George Washington Papers
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To George Washington from John Hancock, 26 November 1776

From John Hancock

Philada Novr 26th 1776.

Sir,

In Consequence of your Dispatches by Genl Mifflin, who arrived here on Sunday Evening, the Congress, the next Day, came to the enclosed Resolves, which I do myself the Honour of forwarding in Obedience to their Commands. They will inform you of the Steps taken to reinforce your Army at this Juncture.1

The Urgency of Affairs, will, I trust, induce the Militia to exert themselves in a proper Manner, on this Occasion; as it is extremely evident that Nothing but such an Exertion will be effectual in our present Situation.

The Congress have ordered General Mifflin to stay in this City, until you shall require his Attendance at Head Quarters, being well convinced that his Influence, which is very considerable over the Associators of this Place, will be employed to spirit them on to the most vigorous Measures.2 I have the Honour to be with every Sentiment of Esteem & Respect Sir your most obed. & very hble Servt

John Hancock Presidt

LS, DLC:GW; LB, DNA:PCC, item 12A.

1Mifflin arrived in Philadelphia on the evening of 24 Nov. carrying GW’s letter to Hancock of 23 Nov., which Congress read the following morning and referred to a committee of the whole. After considering GW’s letter and conferring with Mifflin, the committee of the whole agreed on several resolutions, which later that day were presented on the floor of Congress and were passed by the delegates. The enclosed copy includes nearly all of those resolutions of 25 November. In one of them Congress requests the Pennsylvania council of safety “immediately to call forth all the Associators in the City of Philada and its Liberties & in the Counties of Philada[,] Chester[,] Bucks and Northhampton, to continue in the Service of the United States six Weeks from the Time they join the Army, unless sooner discharged by Congress.” Volunteers from the associators, who enrolled to serve with the Continental army until 10 Mar. 1777 under the terms that the council of safety had stipulated on 23 Nov., were also be discharged “as soon as the Situation of public Affairs will possibly admit of it—it being the Intention of Congress to detain them no longer than the present Emergency shall render it absolutely necessary.” In other resolutions Congress directs the Board of War to have the Virginia light horse, the German Battalion, and the French volunteer Matthias-Alexis, chevalier de La Rochefermoy, join GW’s army as soon as possible (DLC:GW; see also JCC description begins Worthington Chauncey Ford et al., eds. Journals of the Continental Congress, 1774-1789. 34 vols. Washington, D.C., 1904–37. description ends , 6:979, and Mifflin to GW, this date). For Congress’s resolution of 25 Nov. requesting Mifflin to stay in Philadelphia, see note 2. The enclosure omits only two short resolutions of that date concerning monies appropriated for the Pennsylvania council of safety and the German Battalion (see JCC description begins Worthington Chauncey Ford et al., eds. Journals of the Continental Congress, 1774-1789. 34 vols. Washington, D.C., 1904–37. description ends , 6:979–80). For the Pennsylvania council of safety’s resolutions of 23 Nov. calling for volunteers from the ranks of the associators, see Force, American Archives description begins Peter Force, ed. American Archives. 9 vols. Washington, D.C., 1837–53. description ends , 5th ser., 3:195–96.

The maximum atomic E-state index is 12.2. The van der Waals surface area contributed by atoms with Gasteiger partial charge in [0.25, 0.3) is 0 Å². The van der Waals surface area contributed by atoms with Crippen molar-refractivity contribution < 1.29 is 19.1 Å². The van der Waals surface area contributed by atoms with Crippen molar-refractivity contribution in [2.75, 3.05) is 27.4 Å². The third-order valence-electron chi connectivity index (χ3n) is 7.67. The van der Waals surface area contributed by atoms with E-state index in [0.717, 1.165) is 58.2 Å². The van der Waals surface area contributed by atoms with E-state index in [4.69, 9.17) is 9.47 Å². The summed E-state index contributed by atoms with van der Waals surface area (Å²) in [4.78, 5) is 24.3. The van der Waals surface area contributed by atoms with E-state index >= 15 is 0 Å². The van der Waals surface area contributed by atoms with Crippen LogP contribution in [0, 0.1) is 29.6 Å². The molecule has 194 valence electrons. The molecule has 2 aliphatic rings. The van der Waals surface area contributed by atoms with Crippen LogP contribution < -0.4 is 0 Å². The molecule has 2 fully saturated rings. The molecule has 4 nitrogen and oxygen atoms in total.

2A copy of this resolution of 25 Nov. is included on the enclosure (DLC:GW; see also JCC description begins Worthington Chauncey Ford et al., eds. Journals of the Continental Congress, 1774-1789. 34 vols. Washington, D.C., 1904–37. description ends , 6:980, and Mifflin to GW, this date).

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